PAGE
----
Date: Thursday, October 13, 2016

Project: Eastern Australian Waterbird Survey

Observer: Richard Kingsford

We decided on an early start today to capitalise on the cool conditions. 

Plane is loaded and ready to go at dawn at William Creek

Flying over Lake Eyre and its drying patches of water in the early morning was sublime. This vast landscape stretching in every direction with its subtle white, grey and red colours. We then headed directly for the most westerly point of Band 5, Lake Frome. This band stretches all the way to the Bellinger River which we surveyed nine days ago. A lot of water under the plane since then. 

Flying over Lake Eyre in the early morning

Lake Frome, our first survey point, is just northeast of the spectacular Flinders Ranges

Lake Frome is a massive salt lake, northwest of Broken Hill. There was just a smear of water across it, nothing that would interest any waterbirds. Unsurprisingly, not a waterbird to be seen. 

Surveying Lake Frome

There are about a dozen ephemeral salt lakes, just east of Lake Frome. Nearly every year these are dry but this year they had obviously had some local rainfall. Their bright blue colour was a giveaway to their salinity. As with most of these lakes, they tend to be too saline to support many waterbirds, apart from the odd red-necked avocet. 

Surveying the salt lakes east of Lake Frome

From here, after crossing the Silver City Highway between Tibooburra and Broken Hill, there are about thirty small lakes, swamps and claypans which can be exhausting to survey as the plane goes back and forth. Even with only about 20% of them with some water, it was tiring work. Few waterbirds here, as has been the pattern. We lunched in the opal town of White Cliffs before heading off to survey the Paroo overflow lakes, another favourite of mine. The Paroo River here was on show with all of its vast floodplain and lakes. And we were only doing it across a relatively narrow band of 30 km. 

Peery Lake

First, we surveyed Peery Lake, part of the Paroo-Darling National Park. It was only about 30% full with all the water up the northern end. Given that it fills from the Paroo River from its southern end, this water probably came from local catchment flows. It was very shallow but, the ubiquitous nesting avocets were dotted along the shoreline. They must get it wrong sometimes when a flood comes in and swamps their nest. It also seems very risky nesting on small pieces of ground in the middle of what could be a deep lake. These areas would easily be submerged if the lake was even a quarter full.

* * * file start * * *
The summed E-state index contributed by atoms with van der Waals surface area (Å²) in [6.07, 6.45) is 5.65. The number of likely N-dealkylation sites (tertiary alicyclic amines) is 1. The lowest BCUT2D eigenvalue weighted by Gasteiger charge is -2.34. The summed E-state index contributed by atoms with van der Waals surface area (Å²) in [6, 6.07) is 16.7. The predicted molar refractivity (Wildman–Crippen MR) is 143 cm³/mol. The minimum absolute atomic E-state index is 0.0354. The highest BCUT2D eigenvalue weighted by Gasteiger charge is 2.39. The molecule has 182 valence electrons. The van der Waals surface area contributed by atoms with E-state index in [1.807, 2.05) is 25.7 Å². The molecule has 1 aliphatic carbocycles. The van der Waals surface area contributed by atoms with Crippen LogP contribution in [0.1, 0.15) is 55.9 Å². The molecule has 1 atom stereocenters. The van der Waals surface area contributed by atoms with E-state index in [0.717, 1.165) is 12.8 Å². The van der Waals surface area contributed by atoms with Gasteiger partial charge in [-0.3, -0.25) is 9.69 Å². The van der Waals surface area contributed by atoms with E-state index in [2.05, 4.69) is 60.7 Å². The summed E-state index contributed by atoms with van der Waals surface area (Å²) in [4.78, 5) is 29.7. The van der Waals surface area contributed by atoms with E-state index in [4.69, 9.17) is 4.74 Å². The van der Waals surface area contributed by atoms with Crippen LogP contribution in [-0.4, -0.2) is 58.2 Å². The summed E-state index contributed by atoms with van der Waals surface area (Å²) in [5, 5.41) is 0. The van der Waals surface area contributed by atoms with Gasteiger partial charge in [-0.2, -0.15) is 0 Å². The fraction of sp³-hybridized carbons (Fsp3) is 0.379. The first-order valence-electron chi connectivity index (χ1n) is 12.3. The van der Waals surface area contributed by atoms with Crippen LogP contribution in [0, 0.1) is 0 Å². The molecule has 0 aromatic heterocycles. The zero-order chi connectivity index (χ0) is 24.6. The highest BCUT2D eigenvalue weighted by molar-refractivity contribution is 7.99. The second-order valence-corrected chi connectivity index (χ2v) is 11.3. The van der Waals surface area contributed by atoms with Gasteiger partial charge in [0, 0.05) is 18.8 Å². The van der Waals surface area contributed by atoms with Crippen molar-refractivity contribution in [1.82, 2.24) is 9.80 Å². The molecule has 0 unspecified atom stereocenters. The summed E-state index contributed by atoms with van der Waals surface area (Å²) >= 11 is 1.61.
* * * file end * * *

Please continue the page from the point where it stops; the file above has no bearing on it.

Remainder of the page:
The shallow water is not even sufficient to submerge vegetation in Peery Lake

We then had the full series of Paroo overflow lakes to survey, including Olepoloko, Gilpoko, Yantabangee, Mullawoolka Basin, Tongo Lake and Green and Blue Lakes. We must have spent at least half an hour flying back and forth. There was a reasonable amount of water, but not many birds. The most interesting observation was of the swans nesting on small islands on Tongo Lake. Obviously successful because there were also plenty of swan broods around. 

Surveying the north-south Mullawoolka Basin

After we had done these lakes, we headed west across the labyrinthine channels of the Paroo. These intertwine across a huge area, bringing water from the north both from the Paroo River and the Warrego River, through Cuttaburra Creek. Not all of the channels had water – the locals have called this a ‘small but good flood’. All floods are highly beneficial in these inland areas because they bring so much productivity to the landscape. 

Channels spread out in all directions on the floodplains of the Paroo River, just east of White Cliffs

Our final surveys were along the Darling River. We started just south of the town of Louth and headed northeast until we were just south of Bourke. It was great to see a decent flood going down the Darling. In places there was so much water in the river that it had started to creep out onto the floodplain. These floodplains need a good flood every now and again to sustain the coolibah trees. Water developments upstream have meant the floods to these areas are less frequent and less extensive. According to our Bourke taxi driver, this was a 10m flood in the river, as opposed to the 13 m flood in 2012. A pretty good flood. 

A ‘pretty good’ flood on the Darling River